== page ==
Attempts to get consumers to participate in new rituals have been falling a bit flat this season. But if inventions like Black Friday and Cyber Monday struggled to ignite interest this year, one year-end ritual has been starting more conversations and engaging a bigger audience than ever.

Pantone’s announcement last week of its 2016 Color of the Year has been hard to miss, with broad coverage across professional and consumer media. Awareness of the Pantone brand is at an all-time high, and is surely a big factor in the colour company’s ability to reach out to an ever-wider audience of trend creators and consumers. But the intense interest around this year’s announcement is also the result of a well orchestrated, multi-pronged campaign involving communication, content and collaborations.

The biggest difference was, of course, pre-programmed: Pantone’s decision to name a blend of two shades instead of a single colour was always sure to be a talking point. With added possibilities for visual styling and even a topical sociopolitical context (gender), #RoseQuartz and #Serenity succeeded at reaching far further and saying much more than #Marsala in 2014.

In the days following the announcement, every voice on style immediately felt challenged to put forward its own take on the style year ahead. Style blogs, sites and shop windows were fast to cleverly combine an on-trend message with the seasonal urge for gift-giving, providing Pantone with a much bigger platform in the process.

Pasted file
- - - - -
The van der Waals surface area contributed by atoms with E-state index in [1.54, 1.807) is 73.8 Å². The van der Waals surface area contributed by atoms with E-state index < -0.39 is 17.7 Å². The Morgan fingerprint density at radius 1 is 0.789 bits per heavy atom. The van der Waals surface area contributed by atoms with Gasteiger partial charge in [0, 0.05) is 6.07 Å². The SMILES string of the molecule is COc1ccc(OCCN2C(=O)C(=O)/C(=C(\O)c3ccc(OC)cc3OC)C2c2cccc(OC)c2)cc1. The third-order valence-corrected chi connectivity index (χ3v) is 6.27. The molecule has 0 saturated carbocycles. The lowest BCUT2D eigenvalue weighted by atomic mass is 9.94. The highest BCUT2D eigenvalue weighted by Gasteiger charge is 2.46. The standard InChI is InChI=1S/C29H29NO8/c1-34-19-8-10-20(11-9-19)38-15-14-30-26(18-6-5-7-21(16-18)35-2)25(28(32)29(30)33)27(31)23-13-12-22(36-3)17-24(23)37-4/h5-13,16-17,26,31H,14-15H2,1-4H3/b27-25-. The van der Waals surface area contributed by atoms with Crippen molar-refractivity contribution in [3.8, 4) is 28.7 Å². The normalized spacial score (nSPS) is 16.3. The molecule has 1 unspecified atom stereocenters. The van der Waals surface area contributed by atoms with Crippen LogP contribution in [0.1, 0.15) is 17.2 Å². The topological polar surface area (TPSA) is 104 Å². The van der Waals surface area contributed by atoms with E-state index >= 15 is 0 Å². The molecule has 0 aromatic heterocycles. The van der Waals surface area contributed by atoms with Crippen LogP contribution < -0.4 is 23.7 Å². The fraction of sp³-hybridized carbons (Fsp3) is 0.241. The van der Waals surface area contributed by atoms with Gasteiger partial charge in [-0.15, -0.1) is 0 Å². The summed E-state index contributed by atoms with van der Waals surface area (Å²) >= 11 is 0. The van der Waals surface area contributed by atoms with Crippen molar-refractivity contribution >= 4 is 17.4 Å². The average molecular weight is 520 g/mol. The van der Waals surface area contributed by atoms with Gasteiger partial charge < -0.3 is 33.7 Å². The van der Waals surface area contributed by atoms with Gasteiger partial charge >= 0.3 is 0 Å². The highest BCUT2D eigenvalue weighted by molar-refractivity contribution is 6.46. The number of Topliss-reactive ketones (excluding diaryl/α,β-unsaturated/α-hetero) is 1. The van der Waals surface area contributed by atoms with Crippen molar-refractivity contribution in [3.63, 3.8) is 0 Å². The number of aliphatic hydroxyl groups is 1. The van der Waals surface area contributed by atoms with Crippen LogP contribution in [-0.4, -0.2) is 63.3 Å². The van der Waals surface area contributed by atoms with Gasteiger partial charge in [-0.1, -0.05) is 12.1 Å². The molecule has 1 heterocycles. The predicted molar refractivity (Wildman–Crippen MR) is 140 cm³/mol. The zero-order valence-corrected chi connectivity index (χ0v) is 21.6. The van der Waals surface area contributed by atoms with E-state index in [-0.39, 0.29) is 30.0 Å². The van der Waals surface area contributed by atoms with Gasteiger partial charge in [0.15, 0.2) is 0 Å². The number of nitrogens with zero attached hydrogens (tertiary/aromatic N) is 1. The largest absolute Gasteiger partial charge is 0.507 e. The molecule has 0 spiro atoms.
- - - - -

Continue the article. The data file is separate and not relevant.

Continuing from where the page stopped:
But bringing its colour choices to life wasn’t just left to editorial chance: Pantone itself sowed very important seeds with special installations like an Instagram gallery, live street art at Miami Beach, limited edition products and product collaborations with the likes of Getty Images, Thomas Pink and long-time partners, Sephora.

Pantone Spread

Pantone’s activation across multiple platforms, its easy-to-use content and, in particular the ready availability of actual for-purchase products makes it a particularly effective example of how a B2B brand can put itself at the centre of conversations and purchaser intent.

After a few years where Pantone lifestyle extensions like mugs and scented candles have become a bit of a cliché, it’s gratifying to see a brand capitalize on the consumer notoriety it has earned and doing something that directly supports its core business purpose.